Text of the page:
TIME Magazine recently named Mustafa Hassan, an aid worker with the International Rescue Committee, one of the world’s 100 most influential people for his tireless efforts to protect the youngest victims of Syria’s civil war.
Mustafa Hassan’s infectious smile is a familiar sight to children playing in the dusty lanes of Jordan’s Zaatari and Azraq refugee camps. The 52-year-old International Rescue Committee aid worker is a calming presence amid the chaos and ravages of war. He has become a father figure to the camps’ young Syrian refugees, and they look to him for comfort and advice.
Mustafa and the 50 members of his child-protection team do the painstaking detective work necessary to help children separated from their families reunite with relatives.
It’s all too easy for kids to get lost in the chaos of conflict, Mustafa explains. Some trek as many as 10 days to reach the camps across the border, an unimaginably dangerous and difficult journey.
So far, Mustafa and his colleagues have helped close to 1,000 Syrian children in the camps rejoin their loved ones. The IRC provides temporary care and shelter in both Zaatari and Azraq for more than 2,000 unaccompanied and separated children, most of whom are 14 to 17 years old.
Mustafa was motivated to build a career in human rights and humanitarian aid by the decades-long Darfur conflict in his native Sudan. He put himself through school by working odd jobs—in a supermarket, on a farm, and at a newsstand—before becoming a social worker in Darfur in 2004. He also worked in Sri Lanka and Kenya before joining the IRC a year ago.
Mustafa’s work in crisis zones sometimes takes him from his own two children.
“Every time they welcome me when I return home, they remind me of all the children who cannot enjoy such a moment because they lost parents,” he says. “And I am reminded of all the parents who are desperate to find their children or else live with the devastating truth that they might never come back.”
A never waning smile amid the hurdles
Unaccompanied children arriving at Jordan’s borders have witnessed unspeakable horrors in Syria. They’re traumatised, exhausted and scared about what will happen next.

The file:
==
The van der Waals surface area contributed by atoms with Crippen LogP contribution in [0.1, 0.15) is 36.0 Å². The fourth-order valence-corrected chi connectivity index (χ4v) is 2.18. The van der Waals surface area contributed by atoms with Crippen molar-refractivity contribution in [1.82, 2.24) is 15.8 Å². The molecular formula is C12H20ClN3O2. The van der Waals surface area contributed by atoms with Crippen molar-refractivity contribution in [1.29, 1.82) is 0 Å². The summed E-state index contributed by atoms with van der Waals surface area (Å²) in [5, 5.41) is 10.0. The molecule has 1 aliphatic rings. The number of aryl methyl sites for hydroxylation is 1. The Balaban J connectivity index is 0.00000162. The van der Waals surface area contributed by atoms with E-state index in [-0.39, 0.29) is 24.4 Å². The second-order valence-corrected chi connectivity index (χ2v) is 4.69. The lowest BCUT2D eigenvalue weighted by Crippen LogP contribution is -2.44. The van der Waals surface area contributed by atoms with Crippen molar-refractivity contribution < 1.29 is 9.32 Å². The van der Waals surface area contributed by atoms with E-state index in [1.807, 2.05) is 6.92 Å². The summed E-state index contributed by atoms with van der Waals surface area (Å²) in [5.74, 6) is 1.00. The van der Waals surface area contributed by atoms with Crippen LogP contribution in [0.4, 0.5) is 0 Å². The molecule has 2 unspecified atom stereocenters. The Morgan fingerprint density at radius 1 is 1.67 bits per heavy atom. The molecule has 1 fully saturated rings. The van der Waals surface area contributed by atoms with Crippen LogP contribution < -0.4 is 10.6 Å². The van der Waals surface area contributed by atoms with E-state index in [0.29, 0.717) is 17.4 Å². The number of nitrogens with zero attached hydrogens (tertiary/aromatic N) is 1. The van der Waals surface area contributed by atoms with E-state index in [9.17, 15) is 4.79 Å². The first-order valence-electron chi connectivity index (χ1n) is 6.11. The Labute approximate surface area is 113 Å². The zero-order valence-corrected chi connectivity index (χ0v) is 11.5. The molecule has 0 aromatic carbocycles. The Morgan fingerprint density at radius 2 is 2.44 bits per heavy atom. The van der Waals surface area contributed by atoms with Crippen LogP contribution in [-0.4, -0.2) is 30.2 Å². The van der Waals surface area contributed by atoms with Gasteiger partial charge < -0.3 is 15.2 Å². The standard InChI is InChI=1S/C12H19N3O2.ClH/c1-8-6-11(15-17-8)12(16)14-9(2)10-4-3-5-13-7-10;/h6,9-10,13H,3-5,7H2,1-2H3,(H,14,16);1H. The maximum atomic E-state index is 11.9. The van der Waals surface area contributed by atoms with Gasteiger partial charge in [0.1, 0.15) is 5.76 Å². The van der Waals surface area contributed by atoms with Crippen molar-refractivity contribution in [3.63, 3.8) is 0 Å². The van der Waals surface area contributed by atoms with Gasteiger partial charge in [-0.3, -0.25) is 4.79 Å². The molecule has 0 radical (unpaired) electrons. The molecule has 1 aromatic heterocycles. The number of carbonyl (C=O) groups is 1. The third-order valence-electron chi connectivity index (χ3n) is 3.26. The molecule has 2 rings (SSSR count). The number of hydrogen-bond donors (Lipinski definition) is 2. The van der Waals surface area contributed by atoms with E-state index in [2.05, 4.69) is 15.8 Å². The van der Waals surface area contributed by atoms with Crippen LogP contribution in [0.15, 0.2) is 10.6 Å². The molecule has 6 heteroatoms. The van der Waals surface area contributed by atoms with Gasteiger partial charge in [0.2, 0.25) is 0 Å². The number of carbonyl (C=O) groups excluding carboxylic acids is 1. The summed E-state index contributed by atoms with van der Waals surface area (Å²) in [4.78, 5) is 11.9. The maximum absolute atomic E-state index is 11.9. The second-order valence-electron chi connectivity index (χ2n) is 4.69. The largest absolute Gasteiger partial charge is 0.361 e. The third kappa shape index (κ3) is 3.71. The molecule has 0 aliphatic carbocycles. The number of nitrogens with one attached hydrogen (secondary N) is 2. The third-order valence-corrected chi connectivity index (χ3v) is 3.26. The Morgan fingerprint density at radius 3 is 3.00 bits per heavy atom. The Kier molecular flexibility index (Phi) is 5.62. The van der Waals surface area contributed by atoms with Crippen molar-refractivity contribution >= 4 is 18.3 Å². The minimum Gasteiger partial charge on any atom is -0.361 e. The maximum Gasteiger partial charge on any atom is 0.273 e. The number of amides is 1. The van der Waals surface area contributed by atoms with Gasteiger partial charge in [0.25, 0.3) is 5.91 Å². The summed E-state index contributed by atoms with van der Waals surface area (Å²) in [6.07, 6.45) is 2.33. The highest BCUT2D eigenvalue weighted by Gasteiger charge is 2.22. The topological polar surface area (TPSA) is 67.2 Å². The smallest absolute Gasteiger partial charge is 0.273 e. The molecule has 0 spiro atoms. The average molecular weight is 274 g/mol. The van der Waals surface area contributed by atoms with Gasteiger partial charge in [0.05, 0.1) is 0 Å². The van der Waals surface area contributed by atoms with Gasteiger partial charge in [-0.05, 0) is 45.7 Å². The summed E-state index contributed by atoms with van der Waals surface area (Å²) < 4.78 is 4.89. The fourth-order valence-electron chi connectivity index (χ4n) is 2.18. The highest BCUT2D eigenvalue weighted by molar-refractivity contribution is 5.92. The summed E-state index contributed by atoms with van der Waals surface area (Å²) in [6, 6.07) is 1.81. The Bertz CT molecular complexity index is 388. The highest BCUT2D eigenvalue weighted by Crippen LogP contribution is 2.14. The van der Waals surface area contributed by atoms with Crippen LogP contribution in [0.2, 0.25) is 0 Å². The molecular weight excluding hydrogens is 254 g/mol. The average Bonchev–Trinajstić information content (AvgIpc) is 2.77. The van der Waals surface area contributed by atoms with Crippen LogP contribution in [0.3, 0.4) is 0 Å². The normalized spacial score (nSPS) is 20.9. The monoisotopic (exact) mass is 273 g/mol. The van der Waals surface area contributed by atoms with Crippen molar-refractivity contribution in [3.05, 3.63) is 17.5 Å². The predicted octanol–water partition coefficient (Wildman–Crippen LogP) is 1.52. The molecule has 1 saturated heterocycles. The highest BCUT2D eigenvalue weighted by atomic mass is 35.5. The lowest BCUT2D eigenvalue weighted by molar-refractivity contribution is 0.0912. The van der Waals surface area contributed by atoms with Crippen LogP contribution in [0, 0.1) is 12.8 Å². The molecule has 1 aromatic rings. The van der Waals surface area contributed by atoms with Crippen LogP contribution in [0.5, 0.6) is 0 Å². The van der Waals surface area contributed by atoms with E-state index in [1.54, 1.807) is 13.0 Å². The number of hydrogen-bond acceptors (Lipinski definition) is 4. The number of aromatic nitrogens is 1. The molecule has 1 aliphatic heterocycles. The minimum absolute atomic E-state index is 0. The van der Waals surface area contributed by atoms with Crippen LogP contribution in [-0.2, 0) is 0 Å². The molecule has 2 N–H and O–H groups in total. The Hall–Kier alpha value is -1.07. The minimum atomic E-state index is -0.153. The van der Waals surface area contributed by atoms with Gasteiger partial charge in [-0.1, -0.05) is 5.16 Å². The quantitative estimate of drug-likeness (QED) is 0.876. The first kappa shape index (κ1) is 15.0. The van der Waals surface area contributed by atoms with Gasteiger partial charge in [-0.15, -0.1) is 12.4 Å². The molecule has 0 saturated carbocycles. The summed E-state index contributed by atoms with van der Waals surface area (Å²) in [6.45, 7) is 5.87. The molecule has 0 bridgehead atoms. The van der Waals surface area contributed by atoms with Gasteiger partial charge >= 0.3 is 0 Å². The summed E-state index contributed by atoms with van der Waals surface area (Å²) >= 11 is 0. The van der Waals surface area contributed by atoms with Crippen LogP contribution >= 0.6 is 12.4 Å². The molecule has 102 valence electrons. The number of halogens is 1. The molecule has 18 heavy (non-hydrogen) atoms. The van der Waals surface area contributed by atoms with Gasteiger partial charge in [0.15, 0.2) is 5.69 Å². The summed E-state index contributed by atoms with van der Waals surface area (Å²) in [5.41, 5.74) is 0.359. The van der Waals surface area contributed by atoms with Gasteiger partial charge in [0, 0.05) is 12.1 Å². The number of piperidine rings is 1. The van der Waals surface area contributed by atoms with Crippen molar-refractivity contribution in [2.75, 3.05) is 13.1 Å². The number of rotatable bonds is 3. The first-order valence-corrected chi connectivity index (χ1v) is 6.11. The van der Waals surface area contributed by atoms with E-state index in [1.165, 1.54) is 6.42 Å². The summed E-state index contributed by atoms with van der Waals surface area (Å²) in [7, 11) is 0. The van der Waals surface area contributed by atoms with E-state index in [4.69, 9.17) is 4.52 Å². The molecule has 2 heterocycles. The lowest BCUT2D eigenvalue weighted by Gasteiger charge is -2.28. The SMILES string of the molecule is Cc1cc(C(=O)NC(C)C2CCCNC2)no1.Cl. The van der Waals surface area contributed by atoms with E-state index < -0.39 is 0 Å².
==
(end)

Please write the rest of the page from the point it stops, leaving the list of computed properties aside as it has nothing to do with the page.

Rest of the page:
Mustafa and his team identify these children and bring them to IRC reception centres in the Zaatari and Azraq camps, where they receive food and water and have a safe place to rest and play. Team members gather as much information as they can about each child and then start tracing and contacting relatives.
The workers have established a trusted network inside and outside the camps. With few clues to work with, they often manage to track children’s relatives in a short time, less than 15 minutes in some cases. They're able to spread the word through social media and mobile messaging applications within their networks.
I want to give a voice to those children who otherwise would never be heard...They are strong, amazing children and will do great things with their lives.
But reunification can be a daunting, lengthy process, one requiring multiple approvals from local and distant officials. Parents of separated children might be living in urban areas without official authorisation, making them difficult to locate.
"The children usually do not understand why it is taking so long to be reunited with their families—they become increasingly disappointed,” Mustafa explains. “The team works with them on a daily basis, providing psychosocial support and recreational activities like sports and art. But nothing can replace a child’s own family.”
If no relatives can be found, the IRC looks for families willing to open up their homes to these vulnerable children despite their own hardships. He recalls one woman, already a mother of seven, who volunteered to foster five orphans.
Mustafa takes inspiration from the courage and hospitality of these compassionate and generous people. Amid the hurdles and frustrations of his work, he never stops smiling and his enthusiasm spills over to his colleagues.
In order to help, Mustafa often reminds them, they must listen. “I want to give a voice to those children who otherwise would never be heard,” he says. “My hope is that peace will come for these kids and they will go back to Syria to rebuild their lives. They are strong, amazing children and will do great things with their lives.”